Fighting back without fighting back
A dog who gives chase may be more interested in making you go away than picking a fight. He may see you as a threat or a challenge. Show him you are neither. Stop running and turn your body sideways. In this position, you can still see what the dog is doing, but you are not facing the dog in a way that could cause the dog to think you are rising to his challenge. Do not make direct eye contact.
Many dogs see this as either a challenge or a threat, and can cause the situation to escalate quickly. If the dog backs off, hold your body in that position and WALK away, sideways, from the dog’s position. Avoid the direction from which the dog came. He wants you to go away. So without running, screaming, or making eye contact, let the dog know this is exactly what you are going to do.
Using vocal commands
Dogs who engage in this type of behavior often have few boundaries in their everyday lives. That said, most have them have at least some rudimentary training. Try issuing one of the vocal commands listed above - “No!” “Off!” “Sit!”, or my personal favorite, “Go home!” With the dog who means business, however, it is imperative to remember this is a command, not a request. Don’t scream or use a high pitched voice or growl through your teeth - remember, prey screams, challengers growl - but use a tone that lets the dog know you mean business too.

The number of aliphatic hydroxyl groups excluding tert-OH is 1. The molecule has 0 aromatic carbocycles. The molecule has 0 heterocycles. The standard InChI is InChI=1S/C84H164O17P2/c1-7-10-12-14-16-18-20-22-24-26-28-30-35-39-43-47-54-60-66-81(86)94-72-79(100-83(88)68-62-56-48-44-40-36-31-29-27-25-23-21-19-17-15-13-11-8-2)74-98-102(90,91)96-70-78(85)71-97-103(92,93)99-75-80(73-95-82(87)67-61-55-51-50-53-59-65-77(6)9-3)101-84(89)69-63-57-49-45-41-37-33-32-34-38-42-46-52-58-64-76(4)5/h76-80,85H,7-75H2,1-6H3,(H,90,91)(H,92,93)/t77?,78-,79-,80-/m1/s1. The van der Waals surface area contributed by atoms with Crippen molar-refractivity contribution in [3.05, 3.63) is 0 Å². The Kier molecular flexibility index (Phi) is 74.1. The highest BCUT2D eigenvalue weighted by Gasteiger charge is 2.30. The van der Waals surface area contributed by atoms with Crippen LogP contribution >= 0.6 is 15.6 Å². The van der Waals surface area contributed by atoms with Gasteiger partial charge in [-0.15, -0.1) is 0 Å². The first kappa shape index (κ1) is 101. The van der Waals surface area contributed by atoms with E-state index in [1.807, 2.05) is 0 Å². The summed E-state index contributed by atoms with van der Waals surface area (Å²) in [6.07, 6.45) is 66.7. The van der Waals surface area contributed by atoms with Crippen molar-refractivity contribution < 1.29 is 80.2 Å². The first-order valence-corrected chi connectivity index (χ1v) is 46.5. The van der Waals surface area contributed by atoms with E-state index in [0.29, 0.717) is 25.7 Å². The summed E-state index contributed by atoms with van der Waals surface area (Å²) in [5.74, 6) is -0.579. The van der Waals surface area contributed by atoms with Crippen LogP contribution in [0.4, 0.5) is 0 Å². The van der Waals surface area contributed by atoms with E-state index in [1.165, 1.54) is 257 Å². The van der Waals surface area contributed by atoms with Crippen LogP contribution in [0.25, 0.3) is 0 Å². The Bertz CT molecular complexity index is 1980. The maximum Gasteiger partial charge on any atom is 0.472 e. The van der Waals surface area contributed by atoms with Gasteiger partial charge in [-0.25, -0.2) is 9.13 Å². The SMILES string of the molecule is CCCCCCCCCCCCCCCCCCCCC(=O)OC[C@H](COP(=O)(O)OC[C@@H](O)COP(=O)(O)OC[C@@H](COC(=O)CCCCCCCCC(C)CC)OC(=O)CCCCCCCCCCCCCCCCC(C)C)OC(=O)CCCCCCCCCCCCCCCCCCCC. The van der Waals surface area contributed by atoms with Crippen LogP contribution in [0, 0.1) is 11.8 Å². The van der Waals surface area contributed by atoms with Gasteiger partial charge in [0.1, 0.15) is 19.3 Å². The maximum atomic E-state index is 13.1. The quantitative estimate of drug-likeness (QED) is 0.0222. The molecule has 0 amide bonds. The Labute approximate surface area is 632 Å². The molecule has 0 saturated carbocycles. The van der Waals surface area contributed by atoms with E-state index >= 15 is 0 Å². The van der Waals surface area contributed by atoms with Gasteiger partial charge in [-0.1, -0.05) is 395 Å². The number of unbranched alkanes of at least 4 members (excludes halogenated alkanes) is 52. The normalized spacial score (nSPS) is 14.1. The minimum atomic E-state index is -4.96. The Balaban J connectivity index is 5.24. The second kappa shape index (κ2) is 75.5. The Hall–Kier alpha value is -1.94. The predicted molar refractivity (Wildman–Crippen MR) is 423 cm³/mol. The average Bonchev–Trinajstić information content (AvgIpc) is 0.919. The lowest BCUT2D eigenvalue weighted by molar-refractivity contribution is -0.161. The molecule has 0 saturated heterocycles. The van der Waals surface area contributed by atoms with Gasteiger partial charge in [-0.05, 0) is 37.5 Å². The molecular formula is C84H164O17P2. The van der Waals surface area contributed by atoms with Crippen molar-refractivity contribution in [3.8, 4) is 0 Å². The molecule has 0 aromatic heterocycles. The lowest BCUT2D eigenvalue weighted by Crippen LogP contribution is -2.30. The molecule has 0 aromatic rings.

Think of a drill sergeant. Bellow. Don’t ask. Command. Go home! That’s an order. You’d be surprised how many dogs - even aggressive ones - stop in their tracks, blink, and do exactly as they’re told! If you get this response, back off and retreat as discussed above. Again - do not run. Your Jedi mind trick may not work a second time.
It is sometimes possible to use a bait-and-switch technique to divert a charging dog. Some trainers recommend carrying a squeaky toy in your pocket. This dog obviously has a strong prey drive, which has already been triggered, so the theory is, runners can make it work in their favor.
This technique advises squeaking the toy and waving it around (read, make the toy behave like a prey animal) and get the dog to fixate on the toy. Once the dog has done so, throw the toy as far as you can and while the dog is chasing the toy, make your retreat.
While his can work in theory, it’s risky. If it doesn’t work, you’ve wasted precious seconds that could have been used to employ a more reliable technique. Think this through - how far can you throw? What if the dog retrieves the toy and brings it back? Now he thinks you’re his BFF, but have fun getting that toy back.
Should this happen, do not attempt to retrieve the toy from the dog, even if he has dropped it on the ground. These types of dogs are dangerous and unpredictable. Lowering your center of gravity and getting to a dangerous dog’s eye level can provoke a mauling, or even a fatal attack.
A better option is to give the dog something you may already have, and can easily reach. If you’re wearing a jacket, an extra layer, or a hat, take it off quickly and let the dog have it. He may decide he’s just as happy to thrash that as he is to thrash you. And while he is thrashing, make your retreat.